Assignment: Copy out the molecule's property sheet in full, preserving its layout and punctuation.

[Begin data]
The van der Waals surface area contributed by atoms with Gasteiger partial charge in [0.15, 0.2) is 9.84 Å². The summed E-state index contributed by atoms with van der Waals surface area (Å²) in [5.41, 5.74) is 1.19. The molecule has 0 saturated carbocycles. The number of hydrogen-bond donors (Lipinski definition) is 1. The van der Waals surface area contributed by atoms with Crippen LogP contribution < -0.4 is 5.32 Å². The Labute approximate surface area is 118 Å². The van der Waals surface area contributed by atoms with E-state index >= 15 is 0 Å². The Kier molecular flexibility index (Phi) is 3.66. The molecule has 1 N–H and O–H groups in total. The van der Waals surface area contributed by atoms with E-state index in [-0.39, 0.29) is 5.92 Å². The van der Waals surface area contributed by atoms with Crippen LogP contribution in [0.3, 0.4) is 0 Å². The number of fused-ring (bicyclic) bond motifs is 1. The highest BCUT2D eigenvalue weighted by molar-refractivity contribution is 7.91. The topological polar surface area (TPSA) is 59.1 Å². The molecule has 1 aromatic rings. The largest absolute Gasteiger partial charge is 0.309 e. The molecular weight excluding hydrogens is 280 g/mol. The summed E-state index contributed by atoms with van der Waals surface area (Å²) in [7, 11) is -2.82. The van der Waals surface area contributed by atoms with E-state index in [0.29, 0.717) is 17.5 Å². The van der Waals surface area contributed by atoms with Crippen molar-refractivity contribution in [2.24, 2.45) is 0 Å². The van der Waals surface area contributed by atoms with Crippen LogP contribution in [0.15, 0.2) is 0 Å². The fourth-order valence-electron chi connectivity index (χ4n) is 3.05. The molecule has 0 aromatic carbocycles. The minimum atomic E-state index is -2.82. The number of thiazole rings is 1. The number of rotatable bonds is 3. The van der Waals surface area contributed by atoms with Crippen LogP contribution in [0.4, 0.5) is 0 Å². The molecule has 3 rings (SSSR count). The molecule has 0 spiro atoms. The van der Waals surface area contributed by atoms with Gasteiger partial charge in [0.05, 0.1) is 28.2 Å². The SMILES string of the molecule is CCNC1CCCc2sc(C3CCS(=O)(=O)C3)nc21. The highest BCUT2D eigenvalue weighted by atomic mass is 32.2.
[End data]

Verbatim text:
The van der Waals surface area contributed by atoms with Gasteiger partial charge in [0.15, 0.2) is 9.84 Å². The summed E-state index contributed by atoms with van der Waals surface area (Å²) in [5.41, 5.74) is 1.19. The molecule has 0 saturated carbocycles. The number of hydrogen-bond donors (Lipinski definition) is 1. The van der Waals surface area contributed by atoms with Crippen LogP contribution < -0.4 is 5.32 Å². The Labute approximate surface area is 118 Å². The van der Waals surface area contributed by atoms with E-state index >= 15 is 0 Å². The Kier molecular flexibility index (Phi) is 3.66. The molecule has 1 N–H and O–H groups in total. The van der Waals surface area contributed by atoms with E-state index in [-0.39, 0.29) is 5.92 Å². The van der Waals surface area contributed by atoms with Crippen LogP contribution in [0.3, 0.4) is 0 Å². The number of fused-ring (bicyclic) bond motifs is 1. The highest BCUT2D eigenvalue weighted by molar-refractivity contribution is 7.91. The topological polar surface area (TPSA) is 59.1 Å². The molecule has 1 aromatic rings. The largest absolute Gasteiger partial charge is 0.309 e. The molecular weight excluding hydrogens is 280 g/mol. The summed E-state index contributed by atoms with van der Waals surface area (Å²) in [7, 11) is -2.82. The van der Waals surface area contributed by atoms with E-state index in [0.29, 0.717) is 17.5 Å². The van der Waals surface area contributed by atoms with Crippen molar-refractivity contribution in [2.24, 2.45) is 0 Å². The van der Waals surface area contributed by atoms with Crippen LogP contribution in [0.15, 0.2) is 0 Å². The fourth-order valence-electron chi connectivity index (χ4n) is 3.05. The molecule has 0 aromatic carbocycles. The minimum atomic E-state index is -2.82. The number of thiazole rings is 1. The number of rotatable bonds is 3. The van der Waals surface area contributed by atoms with Crippen LogP contribution in [0.4, 0.5) is 0 Å². The molecule has 3 rings (SSSR count). The molecule has 0 spiro atoms. The van der Waals surface area contributed by atoms with Gasteiger partial charge in [0.05, 0.1) is 28.2 Å². The SMILES string of the molecule is CCNC1CCCc2sc(C3CCS(=O)(=O)C3)nc21. The highest BCUT2D eigenvalue weighted by atomic mass is 32.2.